We have made something of a custom of division in Greece. It is something we do passionately, ready to fight with our friends and turn our backs on our neighbors.
The last time was during the bailouts and it split the country into two camps. Public discourse spiraled into insults and even the odd yogurt-throwing incident. The anger was justified and, as always, there were those who sought to exploit it – to score political or media points, in anyway possible. We boasted of having grown up as a society after that very expensive lesson.
The truth, of course, is that we’re not alone in the great vaccination divide. Many advanced Western societies have been equally gripped and equally divided by the issue.
But here we are, again, fighting over the Covid-19 vaccine. Who would have thought that the country would become so deeply divided by an issue that is so clearly a scientific matter? Yet, here we are: grandmothers arguing with grandchildren for daring to challenge the opinions of a popular anti-vaxxer; children not talking to their parents because they refuse to get the shot.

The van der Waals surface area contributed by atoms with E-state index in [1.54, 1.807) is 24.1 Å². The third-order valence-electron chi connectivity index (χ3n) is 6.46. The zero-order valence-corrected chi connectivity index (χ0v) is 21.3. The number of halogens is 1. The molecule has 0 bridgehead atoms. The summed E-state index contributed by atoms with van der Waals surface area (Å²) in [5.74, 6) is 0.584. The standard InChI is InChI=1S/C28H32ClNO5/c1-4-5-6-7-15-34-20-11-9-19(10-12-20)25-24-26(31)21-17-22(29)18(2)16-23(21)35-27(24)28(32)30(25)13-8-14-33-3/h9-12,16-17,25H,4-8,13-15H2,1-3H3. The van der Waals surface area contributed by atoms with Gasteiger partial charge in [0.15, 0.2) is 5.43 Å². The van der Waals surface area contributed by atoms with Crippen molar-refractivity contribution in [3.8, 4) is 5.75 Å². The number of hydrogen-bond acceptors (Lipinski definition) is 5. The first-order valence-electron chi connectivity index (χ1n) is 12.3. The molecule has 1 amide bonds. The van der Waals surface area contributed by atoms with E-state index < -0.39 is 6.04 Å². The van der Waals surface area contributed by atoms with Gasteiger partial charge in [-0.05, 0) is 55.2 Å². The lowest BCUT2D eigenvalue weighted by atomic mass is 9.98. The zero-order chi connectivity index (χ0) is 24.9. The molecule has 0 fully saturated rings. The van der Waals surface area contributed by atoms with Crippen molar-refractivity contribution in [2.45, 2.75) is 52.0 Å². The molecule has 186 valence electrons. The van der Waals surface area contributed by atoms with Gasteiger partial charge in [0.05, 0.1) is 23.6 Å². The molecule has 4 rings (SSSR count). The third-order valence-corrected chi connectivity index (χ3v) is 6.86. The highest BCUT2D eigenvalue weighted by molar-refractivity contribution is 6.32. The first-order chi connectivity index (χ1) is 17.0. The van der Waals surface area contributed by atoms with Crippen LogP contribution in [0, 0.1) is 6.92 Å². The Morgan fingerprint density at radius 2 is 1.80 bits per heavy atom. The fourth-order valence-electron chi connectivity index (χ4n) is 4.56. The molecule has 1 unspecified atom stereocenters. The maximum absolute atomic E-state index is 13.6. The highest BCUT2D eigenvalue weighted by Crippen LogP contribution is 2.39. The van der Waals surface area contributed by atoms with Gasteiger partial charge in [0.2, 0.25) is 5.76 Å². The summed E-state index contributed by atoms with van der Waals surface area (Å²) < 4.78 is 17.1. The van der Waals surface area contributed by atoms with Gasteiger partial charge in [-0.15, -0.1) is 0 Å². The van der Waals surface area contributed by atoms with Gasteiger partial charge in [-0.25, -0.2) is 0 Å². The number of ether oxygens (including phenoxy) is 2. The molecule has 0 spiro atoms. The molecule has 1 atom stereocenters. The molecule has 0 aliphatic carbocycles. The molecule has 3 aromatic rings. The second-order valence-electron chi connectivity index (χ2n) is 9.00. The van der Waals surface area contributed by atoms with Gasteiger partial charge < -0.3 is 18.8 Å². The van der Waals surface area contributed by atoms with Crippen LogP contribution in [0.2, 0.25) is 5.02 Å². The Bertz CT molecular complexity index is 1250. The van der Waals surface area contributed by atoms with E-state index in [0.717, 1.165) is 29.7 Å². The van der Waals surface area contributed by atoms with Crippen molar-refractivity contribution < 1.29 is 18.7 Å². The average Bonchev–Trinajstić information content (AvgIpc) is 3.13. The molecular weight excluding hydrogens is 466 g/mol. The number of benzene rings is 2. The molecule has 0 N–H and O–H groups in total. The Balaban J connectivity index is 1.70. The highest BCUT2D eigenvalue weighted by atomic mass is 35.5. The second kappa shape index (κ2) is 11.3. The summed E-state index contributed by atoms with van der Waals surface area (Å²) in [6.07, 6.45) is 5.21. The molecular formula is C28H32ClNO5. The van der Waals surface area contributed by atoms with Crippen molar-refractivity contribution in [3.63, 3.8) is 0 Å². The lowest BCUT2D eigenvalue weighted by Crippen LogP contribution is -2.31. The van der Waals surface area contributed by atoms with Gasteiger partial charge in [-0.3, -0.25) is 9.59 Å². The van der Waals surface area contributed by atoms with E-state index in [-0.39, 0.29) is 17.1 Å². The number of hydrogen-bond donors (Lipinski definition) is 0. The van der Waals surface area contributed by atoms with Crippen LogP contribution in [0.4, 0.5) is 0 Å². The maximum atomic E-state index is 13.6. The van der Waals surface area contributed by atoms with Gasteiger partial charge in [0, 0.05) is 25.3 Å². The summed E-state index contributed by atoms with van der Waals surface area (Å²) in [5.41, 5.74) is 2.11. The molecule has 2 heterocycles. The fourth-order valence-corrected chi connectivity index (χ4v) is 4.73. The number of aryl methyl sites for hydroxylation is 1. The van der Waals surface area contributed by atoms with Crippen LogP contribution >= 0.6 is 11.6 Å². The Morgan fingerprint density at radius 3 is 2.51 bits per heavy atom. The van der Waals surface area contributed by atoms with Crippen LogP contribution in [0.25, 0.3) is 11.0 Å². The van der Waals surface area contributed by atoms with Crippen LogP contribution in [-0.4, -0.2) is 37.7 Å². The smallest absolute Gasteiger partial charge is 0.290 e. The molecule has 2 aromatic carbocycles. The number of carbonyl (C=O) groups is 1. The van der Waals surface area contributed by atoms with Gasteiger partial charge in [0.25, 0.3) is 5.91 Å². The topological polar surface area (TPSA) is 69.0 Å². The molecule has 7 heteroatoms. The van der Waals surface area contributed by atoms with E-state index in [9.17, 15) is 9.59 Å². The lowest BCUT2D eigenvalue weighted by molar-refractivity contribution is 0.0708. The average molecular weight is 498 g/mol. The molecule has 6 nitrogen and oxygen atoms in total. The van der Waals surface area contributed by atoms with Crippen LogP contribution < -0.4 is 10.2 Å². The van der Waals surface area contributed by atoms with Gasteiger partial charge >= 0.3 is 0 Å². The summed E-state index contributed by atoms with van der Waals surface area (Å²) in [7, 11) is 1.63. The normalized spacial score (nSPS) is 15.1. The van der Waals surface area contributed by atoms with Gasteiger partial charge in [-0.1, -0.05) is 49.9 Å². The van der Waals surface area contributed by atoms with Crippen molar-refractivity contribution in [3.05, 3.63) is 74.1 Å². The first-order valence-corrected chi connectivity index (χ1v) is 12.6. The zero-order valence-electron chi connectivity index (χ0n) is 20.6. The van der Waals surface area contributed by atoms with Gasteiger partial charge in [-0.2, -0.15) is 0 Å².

Many different trends and fissures run beneath it all, of course, and, as always, they are mostly driven by the image of ourselves as tiny Davids taking on mighty Goliaths. It is a narrative that never fails to excite, even if there is no correlation to Thermopylae, 1821 or 1940. It is more like a video game, where you put down the controller because you think you’ve vanquished the dragon. We are giddy with the idea that we’re part of a battle against omnipotent, invisible forces. Anyone who knows what makes Greeks tick can, if so inclined for whatever reason, easily light the fuse.
The truth, of course, is that we’re not alone in the great vaccination divide. Many advanced Western societies have been equally gripped and equally divided by the issue. Trust and confidence in institutions and the experts is collapsing and the conversation about what is scientifically substantiated and what is not no longer has any basis in fact. This conversation, meanwhile, is being conducted over social media, with a fervor that is often toxic and very contagious.
What is certainly not helpful is the lack of clarity and the contradictions between experts and different organizations regarding the amount of protection the vaccines offer and whether a booster dose is needed.
The furor will not die down anytime soon. There is a part of society that feels it is being pushed into a corner and keeps finding reasons to lash out against the “system” – even if it means putting lives at stake.